PDA

View Full Version : medications needed



jclarkdawe
06-20-2018, 05:42 PM
Character is a very healthy 30-year-old male who is not a professional actor and needs to pass for someone who is in their eighties and not especially healthy. To accomplish this, I want to do three different things --

1. Gray, sweaty skin. Saggy would be a nice addition. Gun powder will do this with a bonus of making the character sick to the stomach. But if there is a pill that will accomplish this, that would be easier to do.
2. Stiff, awkward gait. Muscle and/or joint pain would accomplish this.
3. Change of voice. Older, rougher voice needs to happen. Something that numbs the larynx would seem likely to accomplish this. It's not a problem if the character is extremely hard to understand.

Obviously these would be side effects of medications, not why they are normally proscribed. Character is willing to take the pills, as many as he has to, though probably won't be told the full details of what's going to happen. I want to force the character's body into acting old without him having any options not to. Anything that makes him feel crappier is a bonus. Getting these medications should not be viewed as difficult, although over-the-counter is nice. Clothing will be baggy and out-of-style, hair will be cut and dyed.

Jim Clark-Dawe

Al X.
06-20-2018, 06:56 PM
Methamphetamines, though not OTC, can accomplish the above in a hurry. Regardless, any drug or medication induced aging is generally not reversible. Does your character really want to throw away his life?

MaeZe
06-20-2018, 07:30 PM
Meth will not do that, it takes a year to rot your teeth.

Personally, I think you are going too far jclark. Readers are not going to care about so many details.

The only thing that will numb your vocal cords (and I have no idea if that gives you a gravelly voice) is an anesthetic like Novocain that you spray topically into your throat. There is no pill that would do the things you are asking.

jclarkdawe
06-20-2018, 08:36 PM
I agree readers don't need to know the details, but if anyone ever asks, I want a plausible answer. I don't wave my hand for an effect, every effect has to have a factual basis and I don't have the factual basis yet.

Lidocaine sounds plausible. The side effect of not being able to eat presents an interesting complication. One of the reasons for wanted to know the exact drug is the complications they cause.

Meth ages you, but not quickly. Lots of drugs can cause you to feel like crap without long-term effects.

Jim Clark-Dawe

neandermagnon
06-20-2018, 09:08 PM
Theatrical make-up can make someone's skin look much older. There are probably videos on you tube showing how to do this, using stuff you'll fine lying around at home. You'd need something you can spread on your skin then pinch up to make it look wrinkly. I don't know if PVA glue or something mixed with PVA glue would work. That can make it look like your skin's peeling off. Check out you tube, anyway. They have all kinds of theatrical make-up stuff on there. There's no medicine that's going to make your face look saggy.

Stiff gait: do any powerlifting/heavy weight training workout, especially including barbell squats and deadlifts. Don't stretch out afterwards. 24-72 hours after this you will get delayed onset muscle soreness which makes you feel like you're about 80 years old and makes any kind of movement painful and awkward (stiffness goes with the soreness). There's this saying among people who work out with weights: "one simply does not sit on the toilet the day after leg day (https://lh5.googleusercontent.com/-evy9NlLV-uk/VOsw5LRxZWI/AAAAAAAABy8/wN6KdLq4ASk/s640/blogger-image--1552950.jpg)" It does make you move like you're 80. I know this from personal experience. Rugby training and boot camp training can have a very similar effect, but to really move like you're in your 80s, anything that hits the legs hard like a powerlifting leg day workout to give you severe leg DOMS is best.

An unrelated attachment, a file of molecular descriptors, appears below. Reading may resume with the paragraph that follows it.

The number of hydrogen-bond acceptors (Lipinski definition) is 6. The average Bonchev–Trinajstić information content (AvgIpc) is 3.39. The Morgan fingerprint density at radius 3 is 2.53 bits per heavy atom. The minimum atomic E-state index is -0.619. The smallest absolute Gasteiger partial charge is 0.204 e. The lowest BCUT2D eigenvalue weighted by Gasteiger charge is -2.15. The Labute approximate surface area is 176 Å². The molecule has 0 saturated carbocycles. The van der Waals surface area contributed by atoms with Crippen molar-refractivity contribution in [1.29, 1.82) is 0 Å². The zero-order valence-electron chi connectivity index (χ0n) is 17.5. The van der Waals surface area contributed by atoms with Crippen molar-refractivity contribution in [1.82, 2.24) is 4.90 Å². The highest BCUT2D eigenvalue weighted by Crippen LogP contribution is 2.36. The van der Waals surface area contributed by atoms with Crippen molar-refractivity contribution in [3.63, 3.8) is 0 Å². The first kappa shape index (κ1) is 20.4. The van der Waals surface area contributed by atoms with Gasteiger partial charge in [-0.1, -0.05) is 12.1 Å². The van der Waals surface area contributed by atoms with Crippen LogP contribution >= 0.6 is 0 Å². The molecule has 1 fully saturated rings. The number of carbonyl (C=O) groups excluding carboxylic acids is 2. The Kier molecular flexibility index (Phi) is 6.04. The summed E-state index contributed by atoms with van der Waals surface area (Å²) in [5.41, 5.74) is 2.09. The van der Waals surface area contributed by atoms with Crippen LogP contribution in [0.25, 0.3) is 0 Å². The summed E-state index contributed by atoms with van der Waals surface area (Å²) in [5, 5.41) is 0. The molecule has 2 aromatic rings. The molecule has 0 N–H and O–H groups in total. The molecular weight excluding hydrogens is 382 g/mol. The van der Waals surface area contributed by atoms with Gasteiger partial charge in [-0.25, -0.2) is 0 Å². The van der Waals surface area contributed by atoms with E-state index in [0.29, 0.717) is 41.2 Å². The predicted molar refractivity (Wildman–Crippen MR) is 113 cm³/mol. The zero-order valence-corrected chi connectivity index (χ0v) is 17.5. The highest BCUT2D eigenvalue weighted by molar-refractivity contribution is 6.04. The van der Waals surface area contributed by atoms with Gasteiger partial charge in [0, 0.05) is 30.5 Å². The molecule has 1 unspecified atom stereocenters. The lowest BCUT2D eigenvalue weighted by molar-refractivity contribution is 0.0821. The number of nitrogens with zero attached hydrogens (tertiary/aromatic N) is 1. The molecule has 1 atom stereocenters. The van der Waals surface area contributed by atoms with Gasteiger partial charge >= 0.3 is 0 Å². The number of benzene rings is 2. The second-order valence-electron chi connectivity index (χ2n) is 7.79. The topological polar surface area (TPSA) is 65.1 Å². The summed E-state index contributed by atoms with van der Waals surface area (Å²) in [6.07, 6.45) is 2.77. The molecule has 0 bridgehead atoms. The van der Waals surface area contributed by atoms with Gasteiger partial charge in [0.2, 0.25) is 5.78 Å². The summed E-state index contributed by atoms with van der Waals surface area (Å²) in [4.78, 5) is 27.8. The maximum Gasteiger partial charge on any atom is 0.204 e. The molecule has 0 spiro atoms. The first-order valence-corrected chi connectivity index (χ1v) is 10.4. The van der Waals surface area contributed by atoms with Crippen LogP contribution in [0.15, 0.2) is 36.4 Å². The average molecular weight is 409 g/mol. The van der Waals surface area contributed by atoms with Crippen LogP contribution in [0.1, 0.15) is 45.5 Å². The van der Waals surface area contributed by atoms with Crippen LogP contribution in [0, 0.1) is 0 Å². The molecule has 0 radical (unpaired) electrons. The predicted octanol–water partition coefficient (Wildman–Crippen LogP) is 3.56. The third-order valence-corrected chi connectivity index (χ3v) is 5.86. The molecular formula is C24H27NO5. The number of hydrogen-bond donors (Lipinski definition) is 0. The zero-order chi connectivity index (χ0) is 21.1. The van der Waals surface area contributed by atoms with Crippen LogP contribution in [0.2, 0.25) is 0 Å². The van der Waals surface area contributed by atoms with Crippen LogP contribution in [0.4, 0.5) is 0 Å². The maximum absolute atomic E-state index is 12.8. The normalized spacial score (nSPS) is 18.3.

change of voice: go to an ice hockey game and yell loudly in support of your team for the entire game. The combination of the cold, dry air in the rink and yelling at the top of the lungs to make yourself heard over all that noise gives you laryngitis. This is also from personal experience.

I don't know of any medication that's going to make your voice croaky and make your joints and muscles stiff. IMO the above are all more plausible than taking a medicine for the desired effects.

MaeZe
06-20-2018, 09:11 PM
I agree readers don't need to know the details, but if anyone ever asks, I want a plausible answer. I don't wave my hand for an effect, every effect has to have a factual basis and I don't have the factual basis yet.

Lidocaine sounds plausible. The side effect of not being able to eat presents an interesting complication. One of the reasons for wanted to know the exact drug is the complications they cause.

Meth ages you, but not quickly. Lots of drugs can cause you to feel like crap without long-term effects.

Jim Clark-Dawe

Typical local anesthetics are short acting, he'd have to keep applying it. And lidocaine would be a bad choice because it affects the heart. We only use it in tiny amounts for a local anesthetic.

Can't you make your voice gravely without any device or drug? Actors do it all the time.

Siri Kirpal
06-20-2018, 09:41 PM
Sat Nam! (literally "Truth Name"--a Sikh greeting)

I know that vocal nodes can cause a gravelly voice, but you don't get those through medication.

Blessings,

Siri Kirpal

jclarkdawe
06-21-2018, 03:27 AM
Thank you all for your help. I think I've got a setup that works well now.

Character has to be able to fake out his boss, mainly to show him how easily it is to fool people. He's not an actor and has never done anything like this, so the protagonist needs to make him act that part without the character being able to break character. They'll be going to a dinner with character as an old man with protagonist as a young trophy wife.

Schedule is now to go to the gym early in the morning. Protagonist eggs him on, flirting with him and flashing him some glimpses to get him to go to extremes. Then a flight in coach from NYC to Montana (no seats available in first class, what a shame). Lunch will be Mexican and have some gun powder sprinkled on it. Afternoon will be spent driving around, checking out the situation. By evening, he should be a knotted up mess, sweating and gray, with an upset stomach.

Protagonist will provide placebo aspirin, and lozenges laced with lidocaine. Lidocaine is easily accessible and will cause numbing of the mouth and throat this way. Protagonist views a heart attack for the character as a bonus, so the risk factor
isn't an issue to her. Lozenges enable the protagonist to monitor the administration of the medication.

Net result is it will be convincing that his boss will not recognize him.

Good makeup is hard to do when there is close contact involved.

Jim Clark-Dawe

blacbird
06-21-2018, 03:36 AM
Disguise makeup and good acting will go a long way in accomplishing what you want. Unless you are going to invent some handwavinol kind of medication, I'd avoid going down that road.

caw

waylander
06-21-2018, 02:14 PM